• Holly Griffiths

            to be fair there is a huge difference between gay bars and “straight ” bars taking Brighton as an example, im gay myself and I went to brighton with a couple of straight friends and a gay man for a weekend away we initially went into a “gay” bar then went to a straight one and the whole atmosphere changed in a negative way, my friend who was gay got taunted and threatened, whereas in the gay bar my straight friends were welcomed with open arms, so as much as I would hate straight people to feel unwelcome in a gay bar maybe some straight bars need to be more welcoming to LGBT people as gay bars are to them… like Dolly Digest says we need to have safe places to socialise as unfortunatly there is still a lot of homophobia around even in this day in age…

          • Steve Macey

            totally with you. LGBT community needs a safe space. Those who feel comfortable in their sexuality or gender identity would do well to recall their younger days. If I hear “times have changed” one more time I will scream as they haven’t as bullying in schools is just as rife if not worse.

          • Steven Gregory

            Then private clubs are the answer. If a bar is going to be a public space, then it brings with it perils that THE PUBLIC may show up.

    • Steven Gregory

      “Exclusively LGBT bars” can be some of the MOST judgmental places. Perhaps that is why many go to straight bars. As for becoming a minority: very true! It’s easy for groups to hive off and then wonder why they’re isolated.

    • Chris

      How is this any different from the posters which started appearing on cafes in Germany in the 1930’s ‘Juden werden hier nicht bedient’

      • Steve Macey

        Its a million miles different as the Jews were the persecuted and not the Germans, straight people are not persecuted or beaten up or on the receiving end of abuse.

        • Steven Gregory

          Hogwash! Women most definitely are, as are ethnic minorities.

      • JohnP

        Ask them in Germany then, where they instinctively respect gay spaces. It’s only in Britain when straights seem to have a feeliing of entitlement.

        • Steven Gregory

          Ask WHO?
          I’ve only been to Germany three times, but I was taken to gay bars by STRAIGHT PEOPLE.

      • RedDevil9

        It’s different because straight people are welcome.

    • Guest

      While I agree that the LGBT community should have a place for themselves, I can’t help but feel this is using the same tactics that others have used against a group of people.

      For example, would you say no jews or no white people? I understand that this is positive discrimination, but I do not think this is the right way to do it. If anything, we want to be accepted in the world, so by allowing us to accept others, others can accept us.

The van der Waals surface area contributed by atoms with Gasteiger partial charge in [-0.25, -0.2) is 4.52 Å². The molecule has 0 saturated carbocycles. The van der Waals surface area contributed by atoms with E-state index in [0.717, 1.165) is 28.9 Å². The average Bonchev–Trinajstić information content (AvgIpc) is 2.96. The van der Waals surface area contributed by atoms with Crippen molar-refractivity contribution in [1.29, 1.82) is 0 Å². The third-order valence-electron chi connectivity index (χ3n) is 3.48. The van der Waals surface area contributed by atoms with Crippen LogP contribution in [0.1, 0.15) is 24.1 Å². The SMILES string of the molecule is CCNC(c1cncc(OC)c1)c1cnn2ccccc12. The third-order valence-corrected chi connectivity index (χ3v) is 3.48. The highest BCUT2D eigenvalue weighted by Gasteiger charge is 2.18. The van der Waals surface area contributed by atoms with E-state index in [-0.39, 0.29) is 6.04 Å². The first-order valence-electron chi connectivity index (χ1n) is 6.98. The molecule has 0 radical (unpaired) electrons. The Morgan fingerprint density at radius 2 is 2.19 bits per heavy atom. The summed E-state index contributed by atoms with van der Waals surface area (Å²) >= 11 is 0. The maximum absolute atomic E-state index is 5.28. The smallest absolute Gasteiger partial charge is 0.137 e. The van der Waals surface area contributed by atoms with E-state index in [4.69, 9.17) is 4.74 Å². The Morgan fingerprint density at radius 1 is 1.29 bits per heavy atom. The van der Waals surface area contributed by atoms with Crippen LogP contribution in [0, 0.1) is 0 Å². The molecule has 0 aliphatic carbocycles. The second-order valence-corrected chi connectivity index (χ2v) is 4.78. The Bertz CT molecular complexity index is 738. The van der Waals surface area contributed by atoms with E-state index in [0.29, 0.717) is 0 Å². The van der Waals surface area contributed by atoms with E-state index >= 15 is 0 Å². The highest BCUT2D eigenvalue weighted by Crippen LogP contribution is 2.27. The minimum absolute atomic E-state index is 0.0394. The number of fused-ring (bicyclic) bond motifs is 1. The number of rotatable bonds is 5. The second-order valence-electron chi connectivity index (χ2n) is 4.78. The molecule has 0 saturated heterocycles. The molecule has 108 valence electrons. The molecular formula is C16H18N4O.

• Mitch

      Exactly what I think :)

    • Philip Marks

      Well, they’re for that and getting laid. So if you are comfortable with getting laid by a guy, then feel free… no I’m just kidding, but let’s not pretend that’s not one of the things that at the very least gets started there.

      I think you put up a sign “It’s a gay bar, what do you think is gonna happen here?”

  • Brian Martenis

    Just a “Yankee” point of view but doesn’t the rainbow flag say it all? It should.

    • David H

      Makes perfect sense to me Brian. Admittedly, I don’t know the area or the bar in question, but most homophobic people I know wouldn’t be seen dead in a gay bar and any straight going there knows what to expect; and any customer who becomes abusive can legally be kicked out.

      I understand the point about safe havens, they are necessary – but not to the exclusion of gay friendly straight people.

  • That There Other David

    Semantics on the wording. Change it to “gay clientele and gay friendly people”. Problem solved.

    • TomSatsuma

      Totally agree

    • Balance

      That may be good enough in a gay area, but I don’t think gay people should be banned from having a gay-only or majority-gay policy. By saying “gay people and their friends”, it “stops” too many random straight people coming in to gawp and potentially outnumber the gays and make the gays feel uncomfortable.
      Also lots of people claim to be gay-friendly who aren’t.

      • TomSatsuma

        “but I don’t think gay people should be banned from having a gay-only […] policy”

        I’m afraid the law disagrees

        • Balance

          Well, the law is an ass if that’s the case and I shall be joining the girl guides, the Romany Convention, a disabled toddlers group and the Black Conservative caucus next week!

          • Rehan

            I think clubs and organisations are different from businesses in this respect.

          • Steven Gregory

            We’re arm-wrestling that in the U.S., since so many clubs and organizations who thought they could discriminate actually receive government funds or meet in public spaces maintained with tax dollars.

          • TomSatsuma

            You think the law that makes it illegal to not serve customers based on their sexual orientation is an ass?

          • Balance

            Yes, if it’s used to stop the oppressed from protecting themselves. No, if it’s used by oppressors to oppress.

          • Michael Anthony

            You can’t have it both ways! You want all the equality and benefits, but think its OK to notextend it yourself. Safe space? The churches use those same words to keep gays out. Its just astounding how the oppressed see nothing wrong with oppressing. Picture a sign in Selfridge’s “straights and their friends only”. As a gay person, you wouldn’t feel the slightest oppressed?